The Boys of Mullaghbawn

Traditional Ulster ballad


This example of "The Boys of Mullaghbawn" is performed by Len Graham on his album In Full Flight, available from the Chivalry Music store
This example of "The Boys of Mullaghbawn" is performed by Aidan Brennan (vocals and guitar) and Johnny B Connolly (button accordion). Recorded live with permission.

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sheet music (toggle as desired for printing)

Background notes

These two example recordings are slightly different :
Len sings it in a very traditional, unaccompanied style, as learnt in the area of  South Armagh where the songs comes from. Aidan has added a accompaniment and has given the melody a bit of a lift with tempo and ornaments.  He describes his interpretation as positive: that the message of this song is triumphing in adversity rather than just lamenting oppression.

Mullaghbawn is a tiny village in South Armagh with a colorful history much larger than itself. The name is spelled several ways; the Irish spelling is Mullach Ban, but it's also commonly written as Mullaghbawn,  Mullaghban, Mullachbawn and Mullachban. It's pronounced Mulla-bawn with the emphasis either on the first or second syllable, depending on your accent.   South Armagh tourism web site

Notes from Twenty Five Irish Songs (Unfortunately, I only have a photocopy of the song page, not the title page of the book, so the author and publication info is missing -- sorry! -Kate)
  In the eighteenth century, Mullaghbawn was was part of the Forkhill Estate, owned by Richard Jackson who was the local Squire. In an era of absentee landlordism, Jackson lived on his Estate, tilled his land and encouraged his tenants to do the same. In his will he provided for the poorest and oldest of his tenants, and to this day people in the district benefit from his bequests. He died in 1787, and his authority passed over to someone less acceptable to the people of Mullaghbawn.
   Four years after the death of Squire Jackson, the Society of United Irishmen was founded in Belfast by Wolfe Tone and "Trouble" broke out in South Armagh. The "heroes" mentioned in the song are popularly believed to have taken part in Wolfe Tone's struggle for the Rights of Man [Rising of 1798]  -- "the greatest happiness of the greatest number in this island". But in an article in Ceol (Vol III, No. 2. April 1968) Thomas Wall suggests that they may have been transported for the attempted abduction of an heiress.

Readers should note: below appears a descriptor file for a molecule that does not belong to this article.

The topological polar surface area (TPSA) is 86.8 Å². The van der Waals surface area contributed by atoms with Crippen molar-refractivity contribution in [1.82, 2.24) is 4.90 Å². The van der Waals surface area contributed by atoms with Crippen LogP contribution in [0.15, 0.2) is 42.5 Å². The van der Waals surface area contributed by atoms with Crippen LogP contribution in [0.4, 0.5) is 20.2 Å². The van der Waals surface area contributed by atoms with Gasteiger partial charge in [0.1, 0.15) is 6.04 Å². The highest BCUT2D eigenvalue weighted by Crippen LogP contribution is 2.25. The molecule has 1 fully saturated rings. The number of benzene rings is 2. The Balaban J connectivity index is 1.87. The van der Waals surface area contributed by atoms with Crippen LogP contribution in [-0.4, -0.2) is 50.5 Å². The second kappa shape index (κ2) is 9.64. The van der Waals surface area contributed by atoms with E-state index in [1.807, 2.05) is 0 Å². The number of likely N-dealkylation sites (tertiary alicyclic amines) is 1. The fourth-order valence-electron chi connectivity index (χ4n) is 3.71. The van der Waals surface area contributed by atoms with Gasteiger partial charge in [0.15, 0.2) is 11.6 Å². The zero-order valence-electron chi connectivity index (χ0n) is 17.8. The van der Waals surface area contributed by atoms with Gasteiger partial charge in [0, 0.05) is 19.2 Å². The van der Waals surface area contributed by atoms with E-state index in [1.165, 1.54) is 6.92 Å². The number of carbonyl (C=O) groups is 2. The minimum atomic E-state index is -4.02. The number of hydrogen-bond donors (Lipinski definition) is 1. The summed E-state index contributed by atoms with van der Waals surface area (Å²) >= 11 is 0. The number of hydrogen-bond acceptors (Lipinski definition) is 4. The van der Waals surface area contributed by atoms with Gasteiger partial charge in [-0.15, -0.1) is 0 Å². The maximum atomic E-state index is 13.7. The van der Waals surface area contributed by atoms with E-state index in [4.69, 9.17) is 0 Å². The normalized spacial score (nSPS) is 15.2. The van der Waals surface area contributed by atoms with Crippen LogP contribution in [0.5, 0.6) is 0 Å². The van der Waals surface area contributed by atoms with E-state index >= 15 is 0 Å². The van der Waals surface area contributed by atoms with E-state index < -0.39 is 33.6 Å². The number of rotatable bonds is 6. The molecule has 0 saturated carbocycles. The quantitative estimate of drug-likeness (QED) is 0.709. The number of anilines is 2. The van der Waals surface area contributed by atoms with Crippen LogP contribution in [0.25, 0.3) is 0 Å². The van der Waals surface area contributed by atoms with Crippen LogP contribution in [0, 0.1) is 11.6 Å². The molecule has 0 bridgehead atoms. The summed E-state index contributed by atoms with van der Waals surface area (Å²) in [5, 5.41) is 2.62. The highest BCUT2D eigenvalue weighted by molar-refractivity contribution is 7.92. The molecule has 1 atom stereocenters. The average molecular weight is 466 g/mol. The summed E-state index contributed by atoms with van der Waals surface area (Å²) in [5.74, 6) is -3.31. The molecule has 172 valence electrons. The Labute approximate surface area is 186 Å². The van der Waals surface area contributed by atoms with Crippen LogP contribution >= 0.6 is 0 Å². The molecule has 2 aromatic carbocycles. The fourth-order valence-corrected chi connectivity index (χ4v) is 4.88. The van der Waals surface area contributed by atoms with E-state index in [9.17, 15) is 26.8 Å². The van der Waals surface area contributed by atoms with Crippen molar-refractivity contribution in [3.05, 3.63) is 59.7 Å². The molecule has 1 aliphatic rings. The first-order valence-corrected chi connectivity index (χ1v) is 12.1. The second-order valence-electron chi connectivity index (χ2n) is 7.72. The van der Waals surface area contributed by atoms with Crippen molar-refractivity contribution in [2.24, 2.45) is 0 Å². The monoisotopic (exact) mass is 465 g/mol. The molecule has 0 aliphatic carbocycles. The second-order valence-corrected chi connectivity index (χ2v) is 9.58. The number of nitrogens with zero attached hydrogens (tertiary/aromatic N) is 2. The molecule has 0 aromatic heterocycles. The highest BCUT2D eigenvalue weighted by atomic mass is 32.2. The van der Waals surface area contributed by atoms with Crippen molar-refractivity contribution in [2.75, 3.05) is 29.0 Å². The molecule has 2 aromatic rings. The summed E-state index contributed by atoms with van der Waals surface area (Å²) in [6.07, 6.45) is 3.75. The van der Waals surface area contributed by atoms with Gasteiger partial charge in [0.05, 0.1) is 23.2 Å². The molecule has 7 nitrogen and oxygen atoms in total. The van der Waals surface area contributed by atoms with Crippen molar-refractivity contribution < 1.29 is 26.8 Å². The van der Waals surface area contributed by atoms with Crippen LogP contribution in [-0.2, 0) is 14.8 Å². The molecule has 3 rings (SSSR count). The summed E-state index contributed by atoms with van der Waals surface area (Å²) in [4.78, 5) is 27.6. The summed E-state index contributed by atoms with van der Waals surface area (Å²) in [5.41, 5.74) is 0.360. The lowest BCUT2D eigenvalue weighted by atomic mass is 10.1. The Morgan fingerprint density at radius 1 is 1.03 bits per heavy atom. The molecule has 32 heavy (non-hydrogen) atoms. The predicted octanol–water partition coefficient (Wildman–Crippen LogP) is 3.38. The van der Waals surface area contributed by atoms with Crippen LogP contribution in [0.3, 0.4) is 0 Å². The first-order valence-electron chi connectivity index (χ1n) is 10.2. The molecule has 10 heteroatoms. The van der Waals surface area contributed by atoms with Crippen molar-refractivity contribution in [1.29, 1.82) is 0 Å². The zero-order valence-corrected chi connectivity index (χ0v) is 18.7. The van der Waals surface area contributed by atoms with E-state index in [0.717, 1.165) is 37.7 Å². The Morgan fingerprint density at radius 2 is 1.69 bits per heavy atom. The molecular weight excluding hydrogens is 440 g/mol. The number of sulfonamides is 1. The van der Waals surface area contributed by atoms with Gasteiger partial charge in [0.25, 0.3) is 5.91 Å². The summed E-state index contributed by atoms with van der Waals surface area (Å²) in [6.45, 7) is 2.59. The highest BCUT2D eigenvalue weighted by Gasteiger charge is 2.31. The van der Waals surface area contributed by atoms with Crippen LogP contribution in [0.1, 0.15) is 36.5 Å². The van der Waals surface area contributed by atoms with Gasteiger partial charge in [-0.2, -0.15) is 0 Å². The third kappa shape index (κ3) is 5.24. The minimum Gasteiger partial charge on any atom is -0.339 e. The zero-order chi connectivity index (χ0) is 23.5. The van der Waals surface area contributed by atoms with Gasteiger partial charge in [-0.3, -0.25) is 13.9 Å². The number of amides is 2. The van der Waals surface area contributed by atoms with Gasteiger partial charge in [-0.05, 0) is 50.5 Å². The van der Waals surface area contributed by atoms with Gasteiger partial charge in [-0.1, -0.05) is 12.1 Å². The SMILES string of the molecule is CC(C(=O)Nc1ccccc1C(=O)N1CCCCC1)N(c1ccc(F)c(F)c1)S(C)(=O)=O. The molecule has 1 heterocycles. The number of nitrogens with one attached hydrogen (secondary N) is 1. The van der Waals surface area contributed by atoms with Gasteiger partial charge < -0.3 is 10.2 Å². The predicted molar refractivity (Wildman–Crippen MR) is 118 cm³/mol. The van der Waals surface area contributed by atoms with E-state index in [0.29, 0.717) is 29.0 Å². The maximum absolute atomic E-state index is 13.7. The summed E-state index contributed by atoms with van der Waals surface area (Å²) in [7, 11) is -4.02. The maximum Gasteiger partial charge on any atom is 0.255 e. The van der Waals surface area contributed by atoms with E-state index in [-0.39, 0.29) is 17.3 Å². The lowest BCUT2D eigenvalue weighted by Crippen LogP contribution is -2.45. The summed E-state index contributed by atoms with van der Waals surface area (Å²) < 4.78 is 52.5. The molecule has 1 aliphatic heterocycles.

On a Monday morning early
As my wand'ring steps did lead me,
Down by a farmer's station,
Of meadow and green lawn,
I heard great lamentation
That the wee birds they were makin'
Sayin' "We'll have no more engagements
With the boys of Mullaghbawn."

[additional verse from the singing of Len Graham]
I beg your pardon ladies
I ask you this one favor
I hope it is no treason
From you I now must go
I'm condoling late and early
My heart is nie for breaking
All for a noble lady
That lives near Mullaghbawn

Squire Jackson was unequaled
For honour or for reason,
He never turned a traitor
Or betrayed the rights of man,
But now we are endangered
By a vile deceiving stranger
Who has ordered deportation
For the Boys of Mullaghbawn.

As those heroes crossed the ocean
I'm told the ship in motion
Did stand in wild commotion
As if the seas ran dry,
The trout and salmon gaping
As the cuckoo left her station
Sayin', "Farewell to lovely Erin
And the hills of Mullaghbawn.

To end my lamentation
We are all in consternation
For the want of education
I here must end my song;
None cares for recreation
Since without consideration
We are sent for transportation
From the hills of Mullaghbawn.

To end my lamentation
We are all in consternation
None cares for recreation
Until the day do dawn
For without hesitation
We are charged with combination
And sent for transportation
From the hills of Mullaghbawn.

Repeat first verse, but end with: 
Sayin', "Farewell to lovely Erin
And the hills of Mullaghbawn.